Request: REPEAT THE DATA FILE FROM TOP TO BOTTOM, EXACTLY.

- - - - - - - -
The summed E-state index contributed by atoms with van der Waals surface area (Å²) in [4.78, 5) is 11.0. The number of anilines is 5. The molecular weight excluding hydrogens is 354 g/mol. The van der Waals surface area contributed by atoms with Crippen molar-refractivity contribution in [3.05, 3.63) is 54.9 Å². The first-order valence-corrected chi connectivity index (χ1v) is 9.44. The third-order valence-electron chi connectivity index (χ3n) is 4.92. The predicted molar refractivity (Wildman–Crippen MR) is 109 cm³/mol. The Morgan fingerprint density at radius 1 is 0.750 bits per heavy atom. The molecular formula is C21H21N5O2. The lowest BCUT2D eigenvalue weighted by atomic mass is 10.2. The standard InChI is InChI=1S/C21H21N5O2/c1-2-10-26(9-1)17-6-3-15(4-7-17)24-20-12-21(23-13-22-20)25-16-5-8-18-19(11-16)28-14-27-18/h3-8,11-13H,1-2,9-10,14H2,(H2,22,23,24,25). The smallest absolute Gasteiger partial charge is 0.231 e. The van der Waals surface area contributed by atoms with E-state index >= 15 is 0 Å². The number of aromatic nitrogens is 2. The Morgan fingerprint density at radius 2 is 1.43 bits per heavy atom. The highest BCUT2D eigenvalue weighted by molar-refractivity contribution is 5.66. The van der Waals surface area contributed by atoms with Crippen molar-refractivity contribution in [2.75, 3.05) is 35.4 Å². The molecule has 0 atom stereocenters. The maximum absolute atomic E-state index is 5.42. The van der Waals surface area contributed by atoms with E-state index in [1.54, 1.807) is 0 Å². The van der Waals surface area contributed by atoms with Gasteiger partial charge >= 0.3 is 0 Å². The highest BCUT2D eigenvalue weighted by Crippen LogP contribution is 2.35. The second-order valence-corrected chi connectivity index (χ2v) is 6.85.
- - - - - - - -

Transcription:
The summed E-state index contributed by atoms with van der Waals surface area (Å²) in [4.78, 5) is 11.0. The number of anilines is 5. The molecular weight excluding hydrogens is 354 g/mol. The van der Waals surface area contributed by atoms with Crippen molar-refractivity contribution in [3.05, 3.63) is 54.9 Å². The first-order valence-corrected chi connectivity index (χ1v) is 9.44. The third-order valence-electron chi connectivity index (χ3n) is 4.92. The predicted molar refractivity (Wildman–Crippen MR) is 109 cm³/mol. The Morgan fingerprint density at radius 1 is 0.750 bits per heavy atom. The molecular formula is C21H21N5O2. The lowest BCUT2D eigenvalue weighted by atomic mass is 10.2. The standard InChI is InChI=1S/C21H21N5O2/c1-2-10-26(9-1)17-6-3-15(4-7-17)24-20-12-21(23-13-22-20)25-16-5-8-18-19(11-16)28-14-27-18/h3-8,11-13H,1-2,9-10,14H2,(H2,22,23,24,25). The smallest absolute Gasteiger partial charge is 0.231 e. The van der Waals surface area contributed by atoms with E-state index >= 15 is 0 Å². The number of aromatic nitrogens is 2. The Morgan fingerprint density at radius 2 is 1.43 bits per heavy atom. The highest BCUT2D eigenvalue weighted by molar-refractivity contribution is 5.66. The van der Waals surface area contributed by atoms with Crippen molar-refractivity contribution in [2.75, 3.05) is 35.4 Å². The molecule has 0 atom stereocenters. The maximum absolute atomic E-state index is 5.42. The van der Waals surface area contributed by atoms with E-state index in [1.54, 1.807) is 0 Å². The van der Waals surface area contributed by atoms with Gasteiger partial charge >= 0.3 is 0 Å². The highest BCUT2D eigenvalue weighted by Crippen LogP contribution is 2.35. The second-order valence-corrected chi connectivity index (χ2v) is 6.85.